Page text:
Today, I attended a wake for a wonderful woman who was my supervisor a few years ago. She passed away on January 3. Her funeral will be on Monday, but I won’t be able to attend. I realized that funerals are things that don’t happen very often so the vocabulary might not be familiar. I’ve highlighted a lot of the words about death but haven’t included definitions. There are some good resources available on the internet though!
The picture above is of the hearse, a long car, like a limousine, which is used to carry the coffin or casket away from the funeral home. The family members standing behind the hearse are called the “pallbearers“, usually 6 close family members or friends, who carry the coffin for short distances. In some cases, other friends and family are called honourary pallbearers. They won’t actually carry the casket. The family is holding a wake for the next 2 days, which means that some people will stay awake through the night, and friends and family will stay together with the deceased until the funeral and burial are complete on Monday. They will have an open casket for people who want to view the deceased. At some funerals, there is a closed casket ceremony, which means that the coffin stays closed and there isn’t a viewing.
In my family, most of my family members were cremated, which means that their bodies were burned, and their ashes were placed in an urn or another small container. Most of my family members have had memorial services, which are like funerals but there is no coffin present. After a funeral, there is usually a burial service at the cemetery. When there has been a cremation, this might be several weeks or even months afterward. Later, a headstone or marker may be placed above the grave. Some of the guests may bring flowers or condolence cards to any of the different ceremonies above. Often, they will hug the bereaved family members and share some special memories about the person who passed away.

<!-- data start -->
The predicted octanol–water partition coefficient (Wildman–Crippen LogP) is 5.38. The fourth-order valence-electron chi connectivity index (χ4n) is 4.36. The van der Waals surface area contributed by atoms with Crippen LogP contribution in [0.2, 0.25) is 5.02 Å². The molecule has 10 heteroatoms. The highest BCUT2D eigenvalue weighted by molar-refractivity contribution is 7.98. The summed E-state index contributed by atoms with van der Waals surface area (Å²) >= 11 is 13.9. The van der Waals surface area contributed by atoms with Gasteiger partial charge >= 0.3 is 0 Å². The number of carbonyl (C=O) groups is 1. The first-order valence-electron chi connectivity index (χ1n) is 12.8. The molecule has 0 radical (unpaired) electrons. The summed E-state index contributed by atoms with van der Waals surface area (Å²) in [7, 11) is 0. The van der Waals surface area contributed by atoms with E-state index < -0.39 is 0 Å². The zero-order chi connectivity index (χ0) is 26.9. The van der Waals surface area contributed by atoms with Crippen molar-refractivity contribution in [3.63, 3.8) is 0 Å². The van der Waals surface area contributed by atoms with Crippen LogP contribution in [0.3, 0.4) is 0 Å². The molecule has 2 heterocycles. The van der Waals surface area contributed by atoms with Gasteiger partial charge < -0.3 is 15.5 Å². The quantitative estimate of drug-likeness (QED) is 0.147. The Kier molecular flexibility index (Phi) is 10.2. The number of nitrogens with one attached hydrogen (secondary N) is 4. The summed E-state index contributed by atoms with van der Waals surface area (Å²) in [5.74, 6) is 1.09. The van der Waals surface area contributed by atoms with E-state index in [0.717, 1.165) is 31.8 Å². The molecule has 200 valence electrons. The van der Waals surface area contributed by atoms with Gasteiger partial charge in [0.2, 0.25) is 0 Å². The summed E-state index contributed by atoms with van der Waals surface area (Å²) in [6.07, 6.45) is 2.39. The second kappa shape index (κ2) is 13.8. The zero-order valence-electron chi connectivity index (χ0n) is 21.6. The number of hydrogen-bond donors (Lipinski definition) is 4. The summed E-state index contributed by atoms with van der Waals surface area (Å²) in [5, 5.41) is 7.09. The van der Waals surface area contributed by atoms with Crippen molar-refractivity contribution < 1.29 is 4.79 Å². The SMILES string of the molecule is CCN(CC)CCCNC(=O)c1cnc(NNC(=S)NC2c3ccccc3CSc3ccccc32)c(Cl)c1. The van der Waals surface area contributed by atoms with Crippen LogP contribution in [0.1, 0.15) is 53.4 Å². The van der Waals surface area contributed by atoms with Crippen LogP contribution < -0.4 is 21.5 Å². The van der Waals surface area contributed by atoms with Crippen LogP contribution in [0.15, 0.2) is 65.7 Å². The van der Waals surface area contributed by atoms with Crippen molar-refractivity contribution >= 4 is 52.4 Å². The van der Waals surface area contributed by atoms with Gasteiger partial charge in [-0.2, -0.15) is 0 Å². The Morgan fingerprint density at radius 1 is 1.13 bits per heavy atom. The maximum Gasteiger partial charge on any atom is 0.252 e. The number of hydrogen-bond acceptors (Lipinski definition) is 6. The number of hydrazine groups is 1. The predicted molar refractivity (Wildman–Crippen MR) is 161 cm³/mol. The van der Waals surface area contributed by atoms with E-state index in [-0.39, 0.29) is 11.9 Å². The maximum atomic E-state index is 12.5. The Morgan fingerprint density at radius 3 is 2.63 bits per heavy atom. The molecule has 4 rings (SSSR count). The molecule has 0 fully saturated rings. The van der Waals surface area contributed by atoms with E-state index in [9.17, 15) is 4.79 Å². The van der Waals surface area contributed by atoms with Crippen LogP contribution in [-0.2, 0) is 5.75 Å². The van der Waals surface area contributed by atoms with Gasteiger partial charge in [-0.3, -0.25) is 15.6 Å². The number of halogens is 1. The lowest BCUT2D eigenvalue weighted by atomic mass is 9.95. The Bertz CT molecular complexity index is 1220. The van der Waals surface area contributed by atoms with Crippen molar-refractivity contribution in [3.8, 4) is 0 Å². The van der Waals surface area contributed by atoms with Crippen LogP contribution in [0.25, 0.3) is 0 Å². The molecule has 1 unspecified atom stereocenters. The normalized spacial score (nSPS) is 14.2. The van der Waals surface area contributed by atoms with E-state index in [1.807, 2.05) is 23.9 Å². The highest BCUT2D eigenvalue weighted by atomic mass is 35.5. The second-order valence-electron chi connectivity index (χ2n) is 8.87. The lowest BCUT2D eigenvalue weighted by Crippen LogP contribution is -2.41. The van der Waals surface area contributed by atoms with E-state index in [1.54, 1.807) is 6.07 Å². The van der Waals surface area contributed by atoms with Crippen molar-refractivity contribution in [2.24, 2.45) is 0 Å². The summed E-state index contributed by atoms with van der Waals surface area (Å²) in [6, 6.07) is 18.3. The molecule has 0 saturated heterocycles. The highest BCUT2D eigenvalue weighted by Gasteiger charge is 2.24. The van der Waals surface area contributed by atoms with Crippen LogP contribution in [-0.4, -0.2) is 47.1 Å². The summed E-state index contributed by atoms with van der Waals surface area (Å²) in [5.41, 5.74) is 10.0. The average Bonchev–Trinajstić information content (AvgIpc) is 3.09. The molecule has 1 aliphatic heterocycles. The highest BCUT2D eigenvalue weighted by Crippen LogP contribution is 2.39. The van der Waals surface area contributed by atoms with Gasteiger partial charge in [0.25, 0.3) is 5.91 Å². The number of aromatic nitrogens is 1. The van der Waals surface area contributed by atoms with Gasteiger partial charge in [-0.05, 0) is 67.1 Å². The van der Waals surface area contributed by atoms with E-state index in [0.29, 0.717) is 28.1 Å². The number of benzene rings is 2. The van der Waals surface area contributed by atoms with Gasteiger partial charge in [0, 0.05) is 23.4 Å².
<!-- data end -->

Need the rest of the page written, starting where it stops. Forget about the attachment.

Often funerals and memorial services can be sad times because people have lost someone who was close to them. However, there is often a lot of laughter and love at these times, as people share their good memories and they encourage and support each other.
Here’s a listening passage, with vocabulary:
Cemetery: Remembering our Dead (Daily ESL)
Here’s a short video for listening practice, including dictation and captions at the end.